If this sequel were to be judged solely on the action alone, it’d already rank pretty high on the list of must-sees. But Stahelski is proving that his skills aren’t just limited to the technical department. He understands the true potential of “John Wick” as a franchise, and it lies far beyond the car chases, gunfights, or hand-to-hand combat. It’s in the richness of the universe Wick and his ilk inhabit, and for a storyteller it’s a veritable goldmine.
The first film offered a tantalising glimpse of this universe, with its impossibly cool fashions, quaint honour systems, and timeless safe havens for assassins like the Continental Hotel. Everyone who came out of that movie was left wishing for a sequel, if only to see more of this stuff.
Stahelski and his writer Derek Kolstad happily oblige, widening the scope just enough to reveal new delights. And it feels special, like that well-connected friend sneaking you through the back door of a members-only club. The sequel lets us in on just how extensive and sophisticated this industry of professional killers really is, how they have their own unique culture, laws, and even currency.
This parallel world within the world of regular folk is all rather surreal and off-kilter, and that’s a large part of the appeal. This is a world where a guy called a Sommelier lovingly recommends not fine wines but the finest weaponry, “job orders” are processed by 1950s-style telephone operators, and crime families throw ridiculously lavish parties that could double as the Milan Fashion Week (except it’s in Rome. At the catacombs!). On the flip-side, there is also a secret network of homeless assassins, led by Laurence Fishburne. Because why wouldn’t there be? As kooky as it all sounds, it somehow feels consistent with the internal logic of this universe.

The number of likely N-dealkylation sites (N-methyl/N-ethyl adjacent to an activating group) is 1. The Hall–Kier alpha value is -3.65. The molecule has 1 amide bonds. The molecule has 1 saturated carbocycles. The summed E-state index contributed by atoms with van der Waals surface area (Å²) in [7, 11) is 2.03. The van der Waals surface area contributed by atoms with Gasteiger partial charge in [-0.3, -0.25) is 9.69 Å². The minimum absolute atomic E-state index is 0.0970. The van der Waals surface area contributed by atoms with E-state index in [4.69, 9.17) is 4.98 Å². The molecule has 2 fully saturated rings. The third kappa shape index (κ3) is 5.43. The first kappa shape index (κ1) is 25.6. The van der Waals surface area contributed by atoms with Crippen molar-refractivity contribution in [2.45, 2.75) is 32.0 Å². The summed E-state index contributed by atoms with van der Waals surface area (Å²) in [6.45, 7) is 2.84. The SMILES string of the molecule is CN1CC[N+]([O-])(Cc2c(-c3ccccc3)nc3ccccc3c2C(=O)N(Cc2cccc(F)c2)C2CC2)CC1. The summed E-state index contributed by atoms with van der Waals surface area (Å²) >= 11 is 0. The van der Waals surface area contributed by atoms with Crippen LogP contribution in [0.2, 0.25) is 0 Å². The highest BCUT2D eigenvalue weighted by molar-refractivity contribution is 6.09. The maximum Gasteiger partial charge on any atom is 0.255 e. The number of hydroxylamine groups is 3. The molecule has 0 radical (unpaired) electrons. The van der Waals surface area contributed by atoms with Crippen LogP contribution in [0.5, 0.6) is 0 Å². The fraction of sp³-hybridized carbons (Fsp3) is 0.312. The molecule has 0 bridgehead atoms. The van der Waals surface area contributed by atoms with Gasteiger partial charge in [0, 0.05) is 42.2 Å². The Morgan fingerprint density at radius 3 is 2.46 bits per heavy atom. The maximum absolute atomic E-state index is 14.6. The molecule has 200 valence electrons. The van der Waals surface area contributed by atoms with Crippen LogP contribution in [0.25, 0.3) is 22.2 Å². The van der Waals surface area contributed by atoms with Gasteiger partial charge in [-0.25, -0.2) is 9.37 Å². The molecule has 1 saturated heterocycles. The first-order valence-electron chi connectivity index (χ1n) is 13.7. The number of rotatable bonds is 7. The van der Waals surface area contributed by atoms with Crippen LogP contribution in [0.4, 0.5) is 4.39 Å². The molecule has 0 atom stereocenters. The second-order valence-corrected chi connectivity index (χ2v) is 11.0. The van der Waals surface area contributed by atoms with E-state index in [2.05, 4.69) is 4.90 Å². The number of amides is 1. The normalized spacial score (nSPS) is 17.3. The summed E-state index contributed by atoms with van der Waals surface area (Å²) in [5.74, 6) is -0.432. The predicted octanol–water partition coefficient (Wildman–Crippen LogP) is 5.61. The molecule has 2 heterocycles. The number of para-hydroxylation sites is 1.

The supporting cast helps sell it, with the likes of returning actors Ian McShane, Lance Reddick and John Leguizamo bringing a nice sense of lived-in gravitas to their roles, while new additions Common, Ricardo Scamarcio, and Italian veteran Franco Nero (the original “Django”) make for effective antagonists/allies. It’s cool to see Reeves and Fishburne reunited post-“Matrix”, and Laurence just gets the tone of the material with a suitably operatic performance. Even Ruby Rose, who irritated the crap out of me in “XXX: The Return Of Xander Cage” comes off as a compelling character here.
Inevitably for a movie that strikes such a specific tone, there are some elements that don’t quite work or are flat-out silly — Wick apparently has the healing powers of Wolverine, as guns and knives inflict only temporary damage. And his motivations this time don’t have the emotional power of the first (nothing beats having your puppy murdered), so his choices sometimes seem a little foolhardy for such a seasoned pro.
In the face of such consistently kickass entertainment however, these are mere nitpicks. I’m happy for Reeves, whose career has now found a much-deserved 2nd wind. It’s the right use of his admittedly limited gifts as an actor. But make no mistake, this guy is a bona fide movie star, one with an enigmatic quality that’s difficult to pin down. A role like John Wick needs it, especially since every other character sees him as some mythic figure to be whispered about in hushed tones.
“Chapter 2” is obviously intended to be the springboard for more instalments, and I am totally game for it. They’ve proven that the universe is rich enough to support more stories, and as long as they keep their imaginations running the way it has thus far, this is one action franchise that won’t run out of ammo anytime soon.